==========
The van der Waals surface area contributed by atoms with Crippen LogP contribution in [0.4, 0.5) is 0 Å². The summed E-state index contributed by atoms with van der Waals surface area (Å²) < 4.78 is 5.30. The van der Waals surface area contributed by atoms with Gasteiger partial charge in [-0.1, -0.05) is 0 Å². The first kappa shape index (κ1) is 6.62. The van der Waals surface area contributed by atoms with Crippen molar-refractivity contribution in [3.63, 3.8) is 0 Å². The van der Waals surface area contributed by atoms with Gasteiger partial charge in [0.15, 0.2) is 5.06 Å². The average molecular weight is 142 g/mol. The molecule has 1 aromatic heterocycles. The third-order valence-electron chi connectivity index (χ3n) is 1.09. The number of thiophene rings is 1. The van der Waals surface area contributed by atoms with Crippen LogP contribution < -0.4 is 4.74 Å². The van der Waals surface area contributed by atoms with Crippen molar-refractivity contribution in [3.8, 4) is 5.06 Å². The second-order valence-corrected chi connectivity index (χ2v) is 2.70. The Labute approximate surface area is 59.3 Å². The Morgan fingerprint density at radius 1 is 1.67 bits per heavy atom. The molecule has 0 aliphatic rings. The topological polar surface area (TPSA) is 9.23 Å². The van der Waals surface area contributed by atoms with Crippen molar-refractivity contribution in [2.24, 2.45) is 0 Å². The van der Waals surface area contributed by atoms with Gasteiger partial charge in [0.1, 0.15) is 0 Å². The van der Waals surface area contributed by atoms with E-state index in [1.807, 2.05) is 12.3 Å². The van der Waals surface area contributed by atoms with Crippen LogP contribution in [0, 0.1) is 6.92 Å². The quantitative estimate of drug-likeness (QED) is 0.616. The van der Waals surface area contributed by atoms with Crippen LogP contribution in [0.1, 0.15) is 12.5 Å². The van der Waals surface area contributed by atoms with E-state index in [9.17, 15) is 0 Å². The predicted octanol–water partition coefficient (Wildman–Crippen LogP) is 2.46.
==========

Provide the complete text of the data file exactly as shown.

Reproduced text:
The van der Waals surface area contributed by atoms with Crippen LogP contribution in [0.4, 0.5) is 0 Å². The summed E-state index contributed by atoms with van der Waals surface area (Å²) < 4.78 is 5.30. The van der Waals surface area contributed by atoms with Gasteiger partial charge in [-0.1, -0.05) is 0 Å². The first kappa shape index (κ1) is 6.62. The van der Waals surface area contributed by atoms with Crippen molar-refractivity contribution in [3.63, 3.8) is 0 Å². The van der Waals surface area contributed by atoms with Gasteiger partial charge in [0.15, 0.2) is 5.06 Å². The average molecular weight is 142 g/mol. The molecule has 1 aromatic heterocycles. The third-order valence-electron chi connectivity index (χ3n) is 1.09. The number of thiophene rings is 1. The van der Waals surface area contributed by atoms with Crippen LogP contribution < -0.4 is 4.74 Å². The van der Waals surface area contributed by atoms with Crippen molar-refractivity contribution in [3.8, 4) is 5.06 Å². The second-order valence-corrected chi connectivity index (χ2v) is 2.70. The Labute approximate surface area is 59.3 Å². The Morgan fingerprint density at radius 1 is 1.67 bits per heavy atom. The molecule has 0 aliphatic rings. The topological polar surface area (TPSA) is 9.23 Å². The van der Waals surface area contributed by atoms with Crippen molar-refractivity contribution in [2.24, 2.45) is 0 Å². The van der Waals surface area contributed by atoms with Gasteiger partial charge in [0.1, 0.15) is 0 Å². The van der Waals surface area contributed by atoms with E-state index in [1.807, 2.05) is 12.3 Å². The van der Waals surface area contributed by atoms with Crippen LogP contribution in [0, 0.1) is 6.92 Å². The quantitative estimate of drug-likeness (QED) is 0.616. The van der Waals surface area contributed by atoms with Crippen LogP contribution in [0.1, 0.15) is 12.5 Å². The van der Waals surface area contributed by atoms with E-state index in [9.17, 15) is 0 Å². The predicted octanol–water partition coefficient (Wildman–Crippen LogP) is 2.46.